By Daniel Murphy

In October 2016, Nintendo announced their new hybrid console, the Switch. It’s been amazing to see what people all over the Internet first said about the Switch when it was announced versus what they say about it now. My first impression of the Switch was great, but before its release, I didn’t think Nintendo stood a chance at lasting another generation at the pace they were going.

Here are a few topics I thought about when I revisited the ad for the Switch announcement:

Why did I think so poorly of Nintendo prior to the Switch?

Let’s take a walk down memory lane to the time before the Switch. Remember the Wii?

The Wii was a console focused on motion controls that brought in casual gamers everywhere (mostly with Wii Sports). Although the Wii was a big hit, it wasn’t a console that people considered to be their primary gaming machine, and, since the GameCube was released, most people thought of Nintendo consoles as their “secondary” console.

After that came the Wii U, which was poorly advertised, sold worse than it was advertised, and was overall a gigantic flop. Most people who owned a Wii U still couldn’t tell you what the point of the tablet controller was. There was little to no third-party support, so you were buying a Nintendo console solely to play Nintendo games, which wasn’t enough to make Nintendo appealing at the time. When Nintendo released the Wii U, it had a name that gave the impression that it was an upgrade to the Wii (think iPhone 7 to 8), but it had a clunky controller that wasn’t appealing.

Everything was pointed in the wrong direction for them.

Where I thought Nintendo was headed before the Switch

For all the flaws I just mentioned, Nintendo still had two things going for them: 1) their first-party games were still excellent and, in my opinion, some of the best first-party games on any console, and 2) their handheld systems sold like crazy. I thought that in order for them to succeed, they needed huge support from third parties, graphics, and power that could compare to Sony and Microsoft, and they needed to throw away the gimmicks. If this new generation console failed, then I thought they should produce games and sell them on other consoles—can you imagine playing Mario Odyssey on PlayStation 5?

My initial reaction to the Switch announcement

I wasn’t blown away when I first watched the Switch announcement. I wasn’t disappointed, either, but I had my reservations. It seemed a little gimmicky and a little too good to be true. Could this hybrid system really be as easy as the commercial shows to switch from console mode to portable mode? Would the Joy-Cons be that easy to take off and on to play without having to connect them in the awful way it was to connect a Wii Nunchuk?

One thing I was very surprised about was seeing Skyrim on there! Nintendo had a reputation of having childish games and no third-party support, so seeing Bethesda’s Skyrim on there could give Nintendo new life!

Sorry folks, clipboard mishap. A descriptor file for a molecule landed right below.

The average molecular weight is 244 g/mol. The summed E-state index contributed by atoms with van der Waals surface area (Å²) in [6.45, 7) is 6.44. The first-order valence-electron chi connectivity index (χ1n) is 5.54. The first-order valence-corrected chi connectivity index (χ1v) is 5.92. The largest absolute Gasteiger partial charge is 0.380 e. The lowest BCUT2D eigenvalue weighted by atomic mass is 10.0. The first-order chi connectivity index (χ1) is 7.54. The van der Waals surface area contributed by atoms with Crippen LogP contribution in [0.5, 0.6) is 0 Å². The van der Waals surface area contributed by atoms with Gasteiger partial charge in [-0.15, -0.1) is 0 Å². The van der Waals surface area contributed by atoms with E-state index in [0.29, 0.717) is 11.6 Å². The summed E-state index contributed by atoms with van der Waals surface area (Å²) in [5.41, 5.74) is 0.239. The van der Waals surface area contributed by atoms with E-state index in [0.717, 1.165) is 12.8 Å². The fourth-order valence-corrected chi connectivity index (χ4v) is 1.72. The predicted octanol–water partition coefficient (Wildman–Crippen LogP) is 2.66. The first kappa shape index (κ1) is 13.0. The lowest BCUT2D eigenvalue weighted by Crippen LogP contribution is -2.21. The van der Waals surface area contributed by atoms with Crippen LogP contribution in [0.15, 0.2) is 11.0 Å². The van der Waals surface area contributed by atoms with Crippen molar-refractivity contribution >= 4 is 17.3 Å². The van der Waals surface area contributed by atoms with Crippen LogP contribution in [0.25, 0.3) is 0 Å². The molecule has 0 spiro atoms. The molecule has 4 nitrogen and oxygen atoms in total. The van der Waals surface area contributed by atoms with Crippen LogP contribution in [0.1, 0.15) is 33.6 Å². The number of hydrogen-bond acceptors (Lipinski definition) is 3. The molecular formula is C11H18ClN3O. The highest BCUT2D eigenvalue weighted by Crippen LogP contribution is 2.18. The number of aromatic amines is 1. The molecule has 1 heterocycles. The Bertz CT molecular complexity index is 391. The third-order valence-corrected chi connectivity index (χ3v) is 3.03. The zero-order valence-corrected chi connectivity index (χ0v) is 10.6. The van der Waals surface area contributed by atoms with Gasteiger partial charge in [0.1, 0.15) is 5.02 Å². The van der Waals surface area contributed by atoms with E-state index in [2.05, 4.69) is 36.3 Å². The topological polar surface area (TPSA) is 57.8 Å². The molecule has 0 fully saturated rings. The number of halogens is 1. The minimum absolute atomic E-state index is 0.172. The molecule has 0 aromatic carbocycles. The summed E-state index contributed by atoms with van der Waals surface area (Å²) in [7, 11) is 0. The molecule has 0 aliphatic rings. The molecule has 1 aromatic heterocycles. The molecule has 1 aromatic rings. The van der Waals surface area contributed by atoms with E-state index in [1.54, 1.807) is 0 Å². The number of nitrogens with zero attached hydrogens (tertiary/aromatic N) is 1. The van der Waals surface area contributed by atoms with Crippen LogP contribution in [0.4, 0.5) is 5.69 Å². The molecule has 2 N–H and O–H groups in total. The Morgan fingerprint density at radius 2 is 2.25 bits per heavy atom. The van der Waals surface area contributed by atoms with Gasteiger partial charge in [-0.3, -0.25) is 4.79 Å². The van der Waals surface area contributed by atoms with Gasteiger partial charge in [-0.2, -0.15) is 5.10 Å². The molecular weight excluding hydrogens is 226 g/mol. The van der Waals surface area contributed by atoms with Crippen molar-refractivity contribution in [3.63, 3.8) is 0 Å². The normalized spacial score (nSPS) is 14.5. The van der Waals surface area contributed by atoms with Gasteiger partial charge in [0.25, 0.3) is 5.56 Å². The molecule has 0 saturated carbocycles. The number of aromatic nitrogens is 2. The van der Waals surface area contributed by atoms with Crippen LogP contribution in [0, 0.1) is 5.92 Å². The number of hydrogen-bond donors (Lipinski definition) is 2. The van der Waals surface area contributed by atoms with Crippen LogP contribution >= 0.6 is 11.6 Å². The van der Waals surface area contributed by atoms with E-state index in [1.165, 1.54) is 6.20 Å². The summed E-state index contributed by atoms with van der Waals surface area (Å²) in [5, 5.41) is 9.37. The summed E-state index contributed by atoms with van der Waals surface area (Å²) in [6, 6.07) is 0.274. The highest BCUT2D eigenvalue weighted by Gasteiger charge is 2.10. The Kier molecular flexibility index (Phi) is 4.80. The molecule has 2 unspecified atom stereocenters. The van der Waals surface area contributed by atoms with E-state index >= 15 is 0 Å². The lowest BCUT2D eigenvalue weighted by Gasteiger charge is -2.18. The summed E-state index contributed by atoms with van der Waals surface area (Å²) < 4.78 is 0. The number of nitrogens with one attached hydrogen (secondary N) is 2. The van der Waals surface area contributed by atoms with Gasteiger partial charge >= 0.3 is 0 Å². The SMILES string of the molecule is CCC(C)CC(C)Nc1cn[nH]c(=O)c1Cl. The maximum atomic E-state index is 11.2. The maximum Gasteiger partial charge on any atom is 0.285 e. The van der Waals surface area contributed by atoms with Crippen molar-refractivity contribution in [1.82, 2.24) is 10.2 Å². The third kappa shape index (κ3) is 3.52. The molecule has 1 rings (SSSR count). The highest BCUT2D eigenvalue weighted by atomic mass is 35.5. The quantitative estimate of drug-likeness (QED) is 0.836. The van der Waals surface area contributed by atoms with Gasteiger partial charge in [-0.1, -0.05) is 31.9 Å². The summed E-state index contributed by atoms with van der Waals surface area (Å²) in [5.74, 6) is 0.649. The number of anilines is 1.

What I thought when I bought the Switch

I started traveling a lot for work, which at first was great but soon became just a lot of alone time that quickly led to boredom. I was never really into handheld consoles and was ready to try something new. Plus, I was running out of things to do in my hotel in Omaha, Nebraska. I bought a Switch with Breath of the Wild, and I was blown away! Zelda had matured into an open world game, it was in fact as easy to switch from handheld to console mode as the commercial made it out to be, and it was lightweight with a good-sized screen. 2017 was a slow drip with games, but everything they came out with—from BotW to Mario Rabbids—was a hit. I couldn’t get enough.

Four years later

Switch is my favorite system that I’ve ever owned. It’s been a gold mine for indie games, it has had plenty of third-party support, and the hybrid experiment was a huge success. I’m glad I was wrong about what I thought Nintendo should do because I don’t mind having less resolution in graphics, and I’m glad they attempted a new gimmick rather than being cookie-cutter. I’ve made new friends with the interactive games such as Mario Maker and Animal Crossing, and I’ve been able to bring this system with me literally everywhere.

What’s next?

I’m excited to see what’s next for Nintendo. I do think they could benefit from a graphics upgrade, but I’m not sure how much more they could push the limits with a handheld console. I look forward to what’s in store for us with the next generation, and this time I’m going into it with a stronger opinion of Nintendo than I’ve ever had before.

Let me know what you thought of Nintendo around the time of the Switch announcement and what you think of them now in the comments, or reach out to me on Twitter to talk about it. Looking forward to hearing your thoughts!